1999

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It’s decided. The apocalypse will begin with the release of Taylor Swift’s fifth album. 1989 is splattered all over the radio, internet, magazines – including TIME, which was delivered to my house with a retouched photo of the woman herself and the title, “The Power of Taylor Swift.”

And, sure, if power is influence, I could see how that could be appropriate. I don’t need to have a little sister to know the world is filled of skinny, red-lipped preteens singing “Blank Space” into pink plastic hairbrushes. But I have yet to determine my feelings as to the appropriateness of Swift as an American icon.

There is the economic factor to consider: 1989 sold 1.29 million copies in its first week alone. Swift is not, by any means, hurting for cash, but that didn’t stop her from taking her music off Spotify because the “low payouts” degraded her art. This didn’t sit well with me and not just because I love Spotify. It struck me as pretentious; Swift would have made millions regardless. But the internet broke down and cried, news stories pleaded for my attention, and Swift remained resolute.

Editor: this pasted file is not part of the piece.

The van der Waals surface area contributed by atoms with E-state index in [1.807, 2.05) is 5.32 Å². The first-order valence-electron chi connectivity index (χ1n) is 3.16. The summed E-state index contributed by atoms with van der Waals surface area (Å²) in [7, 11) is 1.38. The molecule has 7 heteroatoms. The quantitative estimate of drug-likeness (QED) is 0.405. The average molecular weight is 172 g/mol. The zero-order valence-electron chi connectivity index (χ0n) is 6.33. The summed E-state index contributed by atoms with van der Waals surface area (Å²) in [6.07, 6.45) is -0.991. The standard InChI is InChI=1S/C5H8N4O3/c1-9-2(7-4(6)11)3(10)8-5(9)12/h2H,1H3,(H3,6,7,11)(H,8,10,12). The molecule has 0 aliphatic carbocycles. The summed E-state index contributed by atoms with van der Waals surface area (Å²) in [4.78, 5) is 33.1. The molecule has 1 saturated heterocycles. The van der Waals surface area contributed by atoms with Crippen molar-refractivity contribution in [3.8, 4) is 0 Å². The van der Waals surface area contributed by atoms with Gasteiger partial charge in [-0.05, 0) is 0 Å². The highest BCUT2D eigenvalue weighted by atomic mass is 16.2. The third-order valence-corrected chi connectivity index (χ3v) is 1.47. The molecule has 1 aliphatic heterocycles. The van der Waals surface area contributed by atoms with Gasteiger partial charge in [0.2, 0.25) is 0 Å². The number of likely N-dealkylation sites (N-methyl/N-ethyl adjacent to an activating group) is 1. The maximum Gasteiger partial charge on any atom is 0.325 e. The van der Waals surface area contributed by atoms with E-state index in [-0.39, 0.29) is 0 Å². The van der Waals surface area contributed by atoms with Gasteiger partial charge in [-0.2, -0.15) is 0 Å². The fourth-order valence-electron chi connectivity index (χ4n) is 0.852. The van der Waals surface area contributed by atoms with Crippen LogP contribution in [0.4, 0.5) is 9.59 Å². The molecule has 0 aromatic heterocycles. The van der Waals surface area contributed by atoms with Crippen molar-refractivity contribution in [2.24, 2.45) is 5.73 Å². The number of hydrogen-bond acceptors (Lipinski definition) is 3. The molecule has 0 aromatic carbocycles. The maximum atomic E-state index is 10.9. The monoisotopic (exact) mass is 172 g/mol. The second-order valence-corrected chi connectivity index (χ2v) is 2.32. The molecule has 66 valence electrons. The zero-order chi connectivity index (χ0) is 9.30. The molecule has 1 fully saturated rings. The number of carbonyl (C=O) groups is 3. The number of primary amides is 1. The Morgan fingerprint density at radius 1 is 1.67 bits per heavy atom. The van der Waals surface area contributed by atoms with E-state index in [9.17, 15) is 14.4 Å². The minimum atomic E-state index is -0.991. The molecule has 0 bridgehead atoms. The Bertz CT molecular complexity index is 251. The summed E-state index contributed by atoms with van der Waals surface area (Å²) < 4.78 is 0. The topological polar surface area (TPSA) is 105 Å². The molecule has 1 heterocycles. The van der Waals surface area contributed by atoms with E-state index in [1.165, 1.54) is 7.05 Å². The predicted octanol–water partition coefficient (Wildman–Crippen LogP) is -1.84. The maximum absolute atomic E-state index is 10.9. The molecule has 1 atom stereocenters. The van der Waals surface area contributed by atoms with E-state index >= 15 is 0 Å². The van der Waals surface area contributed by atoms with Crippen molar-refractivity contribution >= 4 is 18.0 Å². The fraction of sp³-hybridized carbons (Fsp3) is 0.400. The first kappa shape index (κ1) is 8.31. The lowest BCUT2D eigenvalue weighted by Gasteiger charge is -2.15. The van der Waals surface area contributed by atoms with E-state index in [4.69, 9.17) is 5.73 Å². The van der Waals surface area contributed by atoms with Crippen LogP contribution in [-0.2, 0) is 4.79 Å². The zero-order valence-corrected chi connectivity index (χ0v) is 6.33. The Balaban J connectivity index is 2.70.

She emphasized the art, the art, the art–but as for the artistic factor, I’m not sure I’m on board. The music, I confess, is danceable, even for the rhythmically impaired like myself. It’s happy music, a song you pretend you don’t own but turn up the volume whenever you hear it. And yes, sometimes I sing along with “Blank Space.” When I’m at home. Alone. Prowling the house. To be sure I really am alone.

But as for the lyrics, “I can read you like a magazine,” isn’t all that impressive, though I suppose we may call it exemplary when compared to other chart-toppers, such as “Anaconda” and “Trumpets.” The sardonic reference to a “long list of ex-lovers” is at least humorous, though it’s not enough to make me forget the Taylor Swift mania, red lipstick and polaroids in all.

Because I was born in 1999 – and I’m not buying it.

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